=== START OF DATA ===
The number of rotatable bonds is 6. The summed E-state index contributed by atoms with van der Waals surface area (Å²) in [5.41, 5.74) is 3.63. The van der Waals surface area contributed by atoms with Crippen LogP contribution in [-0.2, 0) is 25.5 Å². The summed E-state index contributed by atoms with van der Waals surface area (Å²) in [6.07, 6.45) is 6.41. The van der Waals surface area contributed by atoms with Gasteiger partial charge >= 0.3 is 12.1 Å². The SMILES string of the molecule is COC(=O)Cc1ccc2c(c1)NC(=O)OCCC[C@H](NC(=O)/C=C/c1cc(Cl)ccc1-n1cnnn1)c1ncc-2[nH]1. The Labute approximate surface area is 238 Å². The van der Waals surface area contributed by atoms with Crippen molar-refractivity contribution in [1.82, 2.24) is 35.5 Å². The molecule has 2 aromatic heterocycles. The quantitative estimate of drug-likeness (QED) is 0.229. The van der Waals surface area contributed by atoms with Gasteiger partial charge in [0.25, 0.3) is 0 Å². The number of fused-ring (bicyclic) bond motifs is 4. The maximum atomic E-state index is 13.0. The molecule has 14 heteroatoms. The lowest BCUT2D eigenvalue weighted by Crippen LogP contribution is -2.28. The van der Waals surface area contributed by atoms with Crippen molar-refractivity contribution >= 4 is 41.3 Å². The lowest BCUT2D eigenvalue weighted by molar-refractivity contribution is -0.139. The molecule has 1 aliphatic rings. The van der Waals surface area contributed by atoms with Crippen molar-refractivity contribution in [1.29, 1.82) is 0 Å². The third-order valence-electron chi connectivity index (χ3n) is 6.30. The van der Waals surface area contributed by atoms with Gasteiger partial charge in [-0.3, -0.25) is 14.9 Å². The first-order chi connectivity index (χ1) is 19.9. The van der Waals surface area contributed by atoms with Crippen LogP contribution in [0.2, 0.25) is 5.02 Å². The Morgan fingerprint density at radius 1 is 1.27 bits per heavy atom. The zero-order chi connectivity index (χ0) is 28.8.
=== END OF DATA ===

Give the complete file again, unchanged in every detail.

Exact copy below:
The number of rotatable bonds is 6. The summed E-state index contributed by atoms with van der Waals surface area (Å²) in [5.41, 5.74) is 3.63. The van der Waals surface area contributed by atoms with Crippen LogP contribution in [-0.2, 0) is 25.5 Å². The summed E-state index contributed by atoms with van der Waals surface area (Å²) in [6.07, 6.45) is 6.41. The van der Waals surface area contributed by atoms with Gasteiger partial charge >= 0.3 is 12.1 Å². The SMILES string of the molecule is COC(=O)Cc1ccc2c(c1)NC(=O)OCCC[C@H](NC(=O)/C=C/c1cc(Cl)ccc1-n1cnnn1)c1ncc-2[nH]1. The Labute approximate surface area is 238 Å². The van der Waals surface area contributed by atoms with Crippen molar-refractivity contribution in [1.82, 2.24) is 35.5 Å². The molecule has 2 aromatic heterocycles. The quantitative estimate of drug-likeness (QED) is 0.229. The van der Waals surface area contributed by atoms with Gasteiger partial charge in [0.25, 0.3) is 0 Å². The number of fused-ring (bicyclic) bond motifs is 4. The maximum atomic E-state index is 13.0. The molecule has 14 heteroatoms. The lowest BCUT2D eigenvalue weighted by Crippen LogP contribution is -2.28. The van der Waals surface area contributed by atoms with Crippen molar-refractivity contribution >= 4 is 41.3 Å². The lowest BCUT2D eigenvalue weighted by molar-refractivity contribution is -0.139. The molecule has 1 aliphatic rings. The van der Waals surface area contributed by atoms with Crippen molar-refractivity contribution in [1.29, 1.82) is 0 Å². The third-order valence-electron chi connectivity index (χ3n) is 6.30. The van der Waals surface area contributed by atoms with Gasteiger partial charge in [-0.3, -0.25) is 14.9 Å². The first-order chi connectivity index (χ1) is 19.9. The van der Waals surface area contributed by atoms with Crippen LogP contribution in [0.2, 0.25) is 5.02 Å². The Morgan fingerprint density at radius 1 is 1.27 bits per heavy atom. The zero-order chi connectivity index (χ0) is 28.8.